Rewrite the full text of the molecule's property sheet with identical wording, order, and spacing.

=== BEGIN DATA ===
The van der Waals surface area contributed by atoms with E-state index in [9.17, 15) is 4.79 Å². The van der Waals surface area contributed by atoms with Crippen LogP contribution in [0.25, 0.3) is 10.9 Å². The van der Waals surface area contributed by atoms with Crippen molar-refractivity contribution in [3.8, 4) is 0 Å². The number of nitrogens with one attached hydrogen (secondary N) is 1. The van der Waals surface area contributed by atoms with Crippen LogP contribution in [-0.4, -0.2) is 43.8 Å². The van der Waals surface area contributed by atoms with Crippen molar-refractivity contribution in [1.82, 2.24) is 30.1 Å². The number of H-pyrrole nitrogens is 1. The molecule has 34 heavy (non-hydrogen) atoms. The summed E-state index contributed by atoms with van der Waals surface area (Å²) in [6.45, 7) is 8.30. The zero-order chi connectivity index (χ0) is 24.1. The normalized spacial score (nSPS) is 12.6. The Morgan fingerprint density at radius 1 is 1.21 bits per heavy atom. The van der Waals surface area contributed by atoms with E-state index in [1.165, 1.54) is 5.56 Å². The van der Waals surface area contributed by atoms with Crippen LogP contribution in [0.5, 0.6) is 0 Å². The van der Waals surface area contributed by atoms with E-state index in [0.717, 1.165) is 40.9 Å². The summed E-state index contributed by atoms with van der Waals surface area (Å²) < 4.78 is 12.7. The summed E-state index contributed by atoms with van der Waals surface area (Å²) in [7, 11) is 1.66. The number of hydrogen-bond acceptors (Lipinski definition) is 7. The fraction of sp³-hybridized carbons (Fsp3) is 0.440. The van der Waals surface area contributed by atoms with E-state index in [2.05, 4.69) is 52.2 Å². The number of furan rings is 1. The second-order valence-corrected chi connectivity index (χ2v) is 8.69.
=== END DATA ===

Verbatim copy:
The van der Waals surface area contributed by atoms with E-state index in [9.17, 15) is 4.79 Å². The van der Waals surface area contributed by atoms with Crippen LogP contribution in [0.25, 0.3) is 10.9 Å². The van der Waals surface area contributed by atoms with Crippen molar-refractivity contribution in [3.8, 4) is 0 Å². The number of nitrogens with one attached hydrogen (secondary N) is 1. The van der Waals surface area contributed by atoms with Crippen LogP contribution in [-0.4, -0.2) is 43.8 Å². The van der Waals surface area contributed by atoms with Crippen molar-refractivity contribution in [1.82, 2.24) is 30.1 Å². The number of H-pyrrole nitrogens is 1. The molecule has 34 heavy (non-hydrogen) atoms. The summed E-state index contributed by atoms with van der Waals surface area (Å²) in [6.45, 7) is 8.30. The zero-order chi connectivity index (χ0) is 24.1. The normalized spacial score (nSPS) is 12.6. The Morgan fingerprint density at radius 1 is 1.21 bits per heavy atom. The van der Waals surface area contributed by atoms with E-state index in [1.165, 1.54) is 5.56 Å². The van der Waals surface area contributed by atoms with Crippen LogP contribution in [0.5, 0.6) is 0 Å². The van der Waals surface area contributed by atoms with E-state index in [0.717, 1.165) is 40.9 Å². The summed E-state index contributed by atoms with van der Waals surface area (Å²) < 4.78 is 12.7. The summed E-state index contributed by atoms with van der Waals surface area (Å²) in [7, 11) is 1.66. The number of hydrogen-bond acceptors (Lipinski definition) is 7. The fraction of sp³-hybridized carbons (Fsp3) is 0.440. The van der Waals surface area contributed by atoms with E-state index in [2.05, 4.69) is 52.2 Å². The number of furan rings is 1. The second-order valence-corrected chi connectivity index (χ2v) is 8.69.